Podcast by psychoanalyst and writer Adam Phillips
Adam Phillips · Against Self-Criticism Self-criticism can be our most unpleasant – our most sadomasochistic – way of loving ourselves.
- Category: General Interest
Sexual and Other Addictions
What is the disease concept of addiction? It says simply that addiction is a disease. Many treatments of addiction are based on this idea. Most experts working in the field of addiction and the general public believe this is the best way of understanding the clinical nature of addiction. The disease concept states that addiction is a specific disease to which some people are vulnerable. It was first proposed in the late 1930's in America when it was only applied to alcoholism. The disease is progressive, because those who are vulnerable to it, start with normal social drinking, they then progress to ever greater amounts, to private and secret drinking, to developing an increased tolerance to alcohol and to experiencing withdrawal distress if drinking is interrupted; they begin to have blackouts and forget the previous day's drinking. Those who have the disease will eventually not be able to control their drinking, because the disease produces the disability of "loss of control" or "powerlessness" over drinking. Addiction progresses stage by stage in a regular and standard fashion. This standard course is the same for everyone who is sick and is therefore transindividual. Once the disease takes hold difference goes out the door. Eventually every addict will hit "rock-bottom" in the form of a physical and/or emotional breakdown and premature death in the final step, unless with luck, or God's puce or indeed the help of AA, NA, GA, SA, etc., or another kind of treatment the addict manages a radical conversion to total abstinence. Abstinence is the only hope as the disease is incurable.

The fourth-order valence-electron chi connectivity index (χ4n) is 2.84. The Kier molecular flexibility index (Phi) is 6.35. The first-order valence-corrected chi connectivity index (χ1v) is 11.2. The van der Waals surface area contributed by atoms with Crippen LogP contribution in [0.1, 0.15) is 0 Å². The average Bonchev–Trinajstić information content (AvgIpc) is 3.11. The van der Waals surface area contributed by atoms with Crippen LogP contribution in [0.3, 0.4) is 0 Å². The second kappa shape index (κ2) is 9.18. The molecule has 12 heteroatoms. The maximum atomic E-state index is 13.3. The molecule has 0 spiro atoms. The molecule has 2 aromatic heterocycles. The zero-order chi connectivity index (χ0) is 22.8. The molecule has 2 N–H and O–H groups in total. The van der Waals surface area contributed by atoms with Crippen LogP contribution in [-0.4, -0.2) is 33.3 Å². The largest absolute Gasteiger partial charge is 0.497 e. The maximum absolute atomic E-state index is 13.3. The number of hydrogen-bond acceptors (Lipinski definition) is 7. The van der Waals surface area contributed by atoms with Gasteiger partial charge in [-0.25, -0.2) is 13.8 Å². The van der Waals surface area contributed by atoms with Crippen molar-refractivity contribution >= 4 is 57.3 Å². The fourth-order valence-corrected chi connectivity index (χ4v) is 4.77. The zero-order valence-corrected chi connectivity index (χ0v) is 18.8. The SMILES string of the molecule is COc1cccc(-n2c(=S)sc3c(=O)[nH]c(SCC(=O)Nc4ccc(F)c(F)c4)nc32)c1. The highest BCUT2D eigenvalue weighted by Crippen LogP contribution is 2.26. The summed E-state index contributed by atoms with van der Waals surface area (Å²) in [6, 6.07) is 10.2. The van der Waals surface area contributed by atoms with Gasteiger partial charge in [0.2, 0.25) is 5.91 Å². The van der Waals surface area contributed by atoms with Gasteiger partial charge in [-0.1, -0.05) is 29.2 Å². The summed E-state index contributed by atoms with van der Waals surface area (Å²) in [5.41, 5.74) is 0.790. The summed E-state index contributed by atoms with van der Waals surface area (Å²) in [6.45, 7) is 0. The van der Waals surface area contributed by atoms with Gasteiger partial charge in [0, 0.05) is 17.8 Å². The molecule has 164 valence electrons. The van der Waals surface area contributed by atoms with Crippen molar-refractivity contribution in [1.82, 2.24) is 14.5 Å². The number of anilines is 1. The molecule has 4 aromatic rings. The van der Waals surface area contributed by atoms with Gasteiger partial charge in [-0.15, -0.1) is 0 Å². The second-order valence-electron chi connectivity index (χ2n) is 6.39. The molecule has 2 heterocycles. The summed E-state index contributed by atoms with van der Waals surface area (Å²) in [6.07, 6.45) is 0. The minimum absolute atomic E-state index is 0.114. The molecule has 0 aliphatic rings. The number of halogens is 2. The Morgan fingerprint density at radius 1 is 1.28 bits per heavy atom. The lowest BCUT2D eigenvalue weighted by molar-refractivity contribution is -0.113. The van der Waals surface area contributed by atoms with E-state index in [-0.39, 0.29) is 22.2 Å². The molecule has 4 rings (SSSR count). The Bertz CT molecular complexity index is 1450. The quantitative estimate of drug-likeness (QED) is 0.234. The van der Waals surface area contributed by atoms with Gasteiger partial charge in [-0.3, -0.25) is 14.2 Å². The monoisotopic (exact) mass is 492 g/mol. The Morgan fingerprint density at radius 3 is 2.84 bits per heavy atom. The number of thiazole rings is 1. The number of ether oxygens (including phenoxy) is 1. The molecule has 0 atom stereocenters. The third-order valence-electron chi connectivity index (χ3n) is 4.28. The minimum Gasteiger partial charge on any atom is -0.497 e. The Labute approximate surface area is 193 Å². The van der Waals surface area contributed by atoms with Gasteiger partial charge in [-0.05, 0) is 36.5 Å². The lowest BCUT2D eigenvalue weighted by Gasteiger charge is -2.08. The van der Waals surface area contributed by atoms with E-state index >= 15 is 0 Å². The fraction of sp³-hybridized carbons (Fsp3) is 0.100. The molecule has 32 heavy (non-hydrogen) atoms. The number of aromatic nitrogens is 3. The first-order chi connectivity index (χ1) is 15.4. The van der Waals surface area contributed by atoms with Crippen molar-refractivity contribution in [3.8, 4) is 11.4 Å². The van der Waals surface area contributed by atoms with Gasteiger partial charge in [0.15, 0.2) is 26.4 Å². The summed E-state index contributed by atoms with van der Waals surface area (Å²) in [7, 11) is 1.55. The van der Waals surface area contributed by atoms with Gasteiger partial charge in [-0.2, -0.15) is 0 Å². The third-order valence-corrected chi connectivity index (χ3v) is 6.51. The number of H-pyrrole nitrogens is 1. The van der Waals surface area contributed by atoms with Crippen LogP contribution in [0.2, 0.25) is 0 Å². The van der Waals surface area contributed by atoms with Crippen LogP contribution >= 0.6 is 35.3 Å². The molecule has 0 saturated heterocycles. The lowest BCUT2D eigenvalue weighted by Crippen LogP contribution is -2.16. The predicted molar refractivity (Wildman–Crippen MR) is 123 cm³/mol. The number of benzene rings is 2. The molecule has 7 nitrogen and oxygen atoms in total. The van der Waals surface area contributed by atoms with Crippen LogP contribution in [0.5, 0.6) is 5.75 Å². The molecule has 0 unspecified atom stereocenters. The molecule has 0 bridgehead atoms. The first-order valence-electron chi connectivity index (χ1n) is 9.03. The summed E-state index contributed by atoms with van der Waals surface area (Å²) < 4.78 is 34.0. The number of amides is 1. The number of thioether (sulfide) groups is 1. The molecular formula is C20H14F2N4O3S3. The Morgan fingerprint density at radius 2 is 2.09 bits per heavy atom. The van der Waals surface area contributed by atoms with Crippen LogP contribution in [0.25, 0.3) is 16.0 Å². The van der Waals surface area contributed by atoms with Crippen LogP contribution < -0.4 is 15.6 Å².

- Category: General Interest
From the Other Side of the Couch
by Audrey Cantlie
To repeat the introduction, without having to consider which is more ‘true’, it remains instructive to see the experience of treatment from two different points of view. It is in this spirit that I offer some remembered fragments from my analyses.
I say ‘fragments’ advisedly. I have had four analyses with four distinguished analysts (Rickman, Gillespie, Bion, Segal), each at one time President of the British Society. Although many patients, even analysts themselves, undertake a second analysis (Derrida’s la tranche), usually from a different ‘school’, four bites of the cherry is unusual and it has often been suggested to me that I should write about my experiences. ‘Yes, yes,’ I reply, ‘I am thinking about it, when I can find time.’ But that is not the reason. I have had more than 25 years of analysis, ending some 30 years ago, 50 minute sessions 5 times a week, altogether thousands of hours. But what I recall from my analyses can be counted on my fingers.
- Category: From the Couch
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